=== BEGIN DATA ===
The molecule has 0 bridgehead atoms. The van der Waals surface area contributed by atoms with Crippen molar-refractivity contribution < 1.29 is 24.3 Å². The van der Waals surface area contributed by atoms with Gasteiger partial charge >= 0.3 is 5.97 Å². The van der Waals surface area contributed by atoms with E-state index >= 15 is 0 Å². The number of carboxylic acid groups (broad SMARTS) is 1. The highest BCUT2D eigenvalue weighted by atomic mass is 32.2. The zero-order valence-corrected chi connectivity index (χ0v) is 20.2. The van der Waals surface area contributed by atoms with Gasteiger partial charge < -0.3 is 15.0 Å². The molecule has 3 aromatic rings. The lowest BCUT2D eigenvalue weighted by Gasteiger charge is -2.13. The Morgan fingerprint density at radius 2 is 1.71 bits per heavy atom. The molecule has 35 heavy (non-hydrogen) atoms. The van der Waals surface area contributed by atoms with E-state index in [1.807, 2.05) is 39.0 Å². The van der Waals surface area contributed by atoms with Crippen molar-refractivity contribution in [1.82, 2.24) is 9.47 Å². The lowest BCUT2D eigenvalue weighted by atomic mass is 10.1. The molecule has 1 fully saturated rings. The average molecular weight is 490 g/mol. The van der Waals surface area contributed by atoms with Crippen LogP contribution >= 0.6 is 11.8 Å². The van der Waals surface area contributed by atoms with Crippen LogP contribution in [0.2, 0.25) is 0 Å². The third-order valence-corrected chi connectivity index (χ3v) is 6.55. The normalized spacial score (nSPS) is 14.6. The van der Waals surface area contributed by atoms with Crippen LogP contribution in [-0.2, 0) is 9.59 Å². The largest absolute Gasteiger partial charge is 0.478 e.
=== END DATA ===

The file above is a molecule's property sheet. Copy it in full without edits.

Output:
The molecule has 0 bridgehead atoms. The van der Waals surface area contributed by atoms with Crippen molar-refractivity contribution < 1.29 is 24.3 Å². The van der Waals surface area contributed by atoms with Gasteiger partial charge >= 0.3 is 5.97 Å². The van der Waals surface area contributed by atoms with E-state index >= 15 is 0 Å². The number of carboxylic acid groups (broad SMARTS) is 1. The highest BCUT2D eigenvalue weighted by atomic mass is 32.2. The zero-order valence-corrected chi connectivity index (χ0v) is 20.2. The van der Waals surface area contributed by atoms with Gasteiger partial charge < -0.3 is 15.0 Å². The molecule has 3 aromatic rings. The lowest BCUT2D eigenvalue weighted by Gasteiger charge is -2.13. The Morgan fingerprint density at radius 2 is 1.71 bits per heavy atom. The molecule has 35 heavy (non-hydrogen) atoms. The van der Waals surface area contributed by atoms with E-state index in [1.807, 2.05) is 39.0 Å². The van der Waals surface area contributed by atoms with Crippen molar-refractivity contribution in [1.82, 2.24) is 9.47 Å². The lowest BCUT2D eigenvalue weighted by atomic mass is 10.1. The molecule has 1 fully saturated rings. The average molecular weight is 490 g/mol. The van der Waals surface area contributed by atoms with Crippen LogP contribution >= 0.6 is 11.8 Å². The van der Waals surface area contributed by atoms with Crippen LogP contribution in [0.2, 0.25) is 0 Å². The third-order valence-corrected chi connectivity index (χ3v) is 6.55. The normalized spacial score (nSPS) is 14.6. The van der Waals surface area contributed by atoms with Crippen LogP contribution in [-0.2, 0) is 9.59 Å². The largest absolute Gasteiger partial charge is 0.478 e.